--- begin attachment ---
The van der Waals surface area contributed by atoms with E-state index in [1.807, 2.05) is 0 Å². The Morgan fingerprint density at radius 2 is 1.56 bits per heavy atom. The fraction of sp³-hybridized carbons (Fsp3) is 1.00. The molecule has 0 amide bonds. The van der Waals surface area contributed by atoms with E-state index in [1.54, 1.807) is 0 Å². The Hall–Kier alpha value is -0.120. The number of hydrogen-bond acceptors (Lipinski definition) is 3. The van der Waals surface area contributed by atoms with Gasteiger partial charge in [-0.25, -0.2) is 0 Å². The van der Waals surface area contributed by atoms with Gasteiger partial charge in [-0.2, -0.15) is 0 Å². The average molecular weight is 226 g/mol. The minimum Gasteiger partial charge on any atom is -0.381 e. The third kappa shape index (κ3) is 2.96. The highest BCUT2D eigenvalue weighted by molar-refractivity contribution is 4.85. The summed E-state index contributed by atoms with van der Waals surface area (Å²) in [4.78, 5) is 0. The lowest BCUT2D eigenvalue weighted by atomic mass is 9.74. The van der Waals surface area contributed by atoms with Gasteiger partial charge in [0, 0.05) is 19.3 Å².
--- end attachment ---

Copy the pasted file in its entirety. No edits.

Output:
The van der Waals surface area contributed by atoms with E-state index in [1.807, 2.05) is 0 Å². The Morgan fingerprint density at radius 2 is 1.56 bits per heavy atom. The fraction of sp³-hybridized carbons (Fsp3) is 1.00. The molecule has 0 amide bonds. The van der Waals surface area contributed by atoms with E-state index in [1.54, 1.807) is 0 Å². The Hall–Kier alpha value is -0.120. The number of hydrogen-bond acceptors (Lipinski definition) is 3. The van der Waals surface area contributed by atoms with Gasteiger partial charge in [-0.25, -0.2) is 0 Å². The van der Waals surface area contributed by atoms with Gasteiger partial charge in [-0.2, -0.15) is 0 Å². The average molecular weight is 226 g/mol. The minimum Gasteiger partial charge on any atom is -0.381 e. The third kappa shape index (κ3) is 2.96. The highest BCUT2D eigenvalue weighted by molar-refractivity contribution is 4.85. The summed E-state index contributed by atoms with van der Waals surface area (Å²) in [4.78, 5) is 0. The lowest BCUT2D eigenvalue weighted by atomic mass is 9.74. The van der Waals surface area contributed by atoms with Gasteiger partial charge in [0, 0.05) is 19.3 Å².